February 11, 2021
Mark 1:40-42 (NIV)
40 A man with leprosy came to him and begged him on his knees, “If you are willing, you can make me clean.”
41 Jesus was indignant. He reached out his hand and touched the man. “I am willing,” he said. “Be clean!” 42 Immediately the leprosy left him and he was cleansed.
This one is long. You might want to top off your coffee.
A man with leprosy, an incurable disabling and terminal illness, on his knees, begging the Son of God for healing. On the one hand, he is both desperate and full of faith.
A man with leprosy came to him and begged him on his knees,
On the other hand, he is hiding. Let’s examine his prayer:
“If you are willing, you can make me clean.”
He is hedging. His words betray his heart in hiding. He hides behind the unthinkable: maybe Jesus is not willing. It is like he needs to protect Jesus from his own deep sense of unworthiness and shame. It’s like he’s thinking, “I know this is impossible; what I’m asking him, and yet I know he can do it. I know he might not do it, and if he doesn’t it wouldn’t be because he couldn’t but because he was not willing to do it and if he was not willing to do it it must somehow be my fault. Shame on me.”
The other side of the shame coin looks quite different but it is the same thing. “I have done nothing to deserve this condition. I deserve to be healed. Jesus owes me healing, and if he doesn’t heal then there’s something wrong with him. Shame on God.”
This is the secret calculus of shame. We all carry it. It is far deeper than leprosy or cancer or COVID-19 or whatever symptoms we present. The real leprosy is shame. We take it on ourselves and we project it onto others and even God. The sign we are infected is the tiny two letter word preceding the request: “if.”
If you are willing, you can make me clean.
This is not the prayer of humility. It is the desperate plea of shame. Shame keeps us hiding behind an outcome we would rather die a thousand deaths than face. The reality? God is not willing. If God is not willing, there are one of two possible problems. 1. I am not worthy; or 2. God is not able. In either case, it’s the same awful outcome: God becomes dead to us. This is why people are so quick to defend God in the face of someone else’s unthinkable tragedy saying things like, “God has a reason for this.” What they are saying in a much deeper place is, “God has a reason this has not happened to me.”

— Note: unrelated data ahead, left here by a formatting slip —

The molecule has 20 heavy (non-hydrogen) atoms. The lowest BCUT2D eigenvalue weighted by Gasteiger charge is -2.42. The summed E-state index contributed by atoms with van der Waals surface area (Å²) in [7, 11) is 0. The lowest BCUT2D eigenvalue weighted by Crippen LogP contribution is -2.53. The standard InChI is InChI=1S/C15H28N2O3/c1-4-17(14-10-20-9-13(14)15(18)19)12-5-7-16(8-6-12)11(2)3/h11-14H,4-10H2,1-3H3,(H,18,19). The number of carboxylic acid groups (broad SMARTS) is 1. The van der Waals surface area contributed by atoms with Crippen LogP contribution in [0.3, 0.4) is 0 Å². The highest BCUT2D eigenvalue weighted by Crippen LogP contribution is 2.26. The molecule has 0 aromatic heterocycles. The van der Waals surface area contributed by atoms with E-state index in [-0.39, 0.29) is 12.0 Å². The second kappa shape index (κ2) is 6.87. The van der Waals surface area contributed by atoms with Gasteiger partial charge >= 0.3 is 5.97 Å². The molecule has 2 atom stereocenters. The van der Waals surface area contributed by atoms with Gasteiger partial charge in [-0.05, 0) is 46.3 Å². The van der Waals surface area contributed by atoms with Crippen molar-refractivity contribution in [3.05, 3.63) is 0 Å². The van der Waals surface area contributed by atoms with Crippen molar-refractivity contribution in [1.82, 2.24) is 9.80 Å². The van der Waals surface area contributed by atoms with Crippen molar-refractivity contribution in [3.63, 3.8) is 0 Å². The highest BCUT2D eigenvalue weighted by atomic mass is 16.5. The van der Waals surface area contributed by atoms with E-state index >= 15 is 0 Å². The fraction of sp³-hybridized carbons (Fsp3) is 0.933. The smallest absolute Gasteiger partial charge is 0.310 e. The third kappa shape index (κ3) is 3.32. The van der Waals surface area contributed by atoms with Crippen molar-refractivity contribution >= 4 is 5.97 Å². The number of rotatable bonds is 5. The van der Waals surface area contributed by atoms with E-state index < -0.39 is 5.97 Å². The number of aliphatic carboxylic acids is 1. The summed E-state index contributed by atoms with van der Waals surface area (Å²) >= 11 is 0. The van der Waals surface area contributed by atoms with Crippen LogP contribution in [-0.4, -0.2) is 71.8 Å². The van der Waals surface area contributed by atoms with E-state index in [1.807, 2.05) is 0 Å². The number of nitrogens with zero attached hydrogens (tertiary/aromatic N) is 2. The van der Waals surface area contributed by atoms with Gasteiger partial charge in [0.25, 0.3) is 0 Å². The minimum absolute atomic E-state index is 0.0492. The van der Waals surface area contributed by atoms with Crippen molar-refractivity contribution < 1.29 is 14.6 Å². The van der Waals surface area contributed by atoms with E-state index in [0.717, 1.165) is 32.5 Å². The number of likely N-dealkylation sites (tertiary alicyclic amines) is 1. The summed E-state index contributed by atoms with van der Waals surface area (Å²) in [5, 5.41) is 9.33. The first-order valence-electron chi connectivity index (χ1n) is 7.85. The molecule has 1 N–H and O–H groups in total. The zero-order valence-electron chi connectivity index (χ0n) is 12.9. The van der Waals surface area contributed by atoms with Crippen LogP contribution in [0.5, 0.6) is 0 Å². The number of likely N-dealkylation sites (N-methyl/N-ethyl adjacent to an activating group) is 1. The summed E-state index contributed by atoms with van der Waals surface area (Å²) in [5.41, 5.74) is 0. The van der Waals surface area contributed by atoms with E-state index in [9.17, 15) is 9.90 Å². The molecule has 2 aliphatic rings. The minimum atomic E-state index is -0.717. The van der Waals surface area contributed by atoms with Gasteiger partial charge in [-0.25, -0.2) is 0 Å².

I think all of this is why the inspired writer of the text used this particular term to describe Jesus’ reaction: Splagchnizomai. I don’t recommend trying to say it, but in case you want to give it a shot, here’s the phonetic spelling: splangkh-nid’-zom-ahee
It carries two different yet related meanings. The NIV translates it as “indignant.”
Jesus was indignant.
I believe Jesus is indignant not so much with leprosy but how leprosy has absolutely decimated and all but destroyed this precious image bearer of the living God. It is the sight of this man who has a disease—by no fault of his own, that not only coats his skin but covers his soul in a cruel, twisted, darkened sense of self worth and value as a human being. This is a son of Adam, desperately begging for deliverance, for healing for sure, but even more for “clean-ness”; that he may be embraced in his family and among his friends; that he might have dignity again. Thats it. It is why Jesus was indignant.
Now consider most of the other translations of Mark 1:41. Instead of “Jesus was indignant,” the New American Standard Bible (like most others) translate it as
Moved with compassion[.]
Either way, what is being conveyed here is something profound is happening at literally a visceral gut level within Jesus. He could not be more stirred within in his response to this man. Let’s break down what he does next because it tells us everything we need to know about the heart of God for people.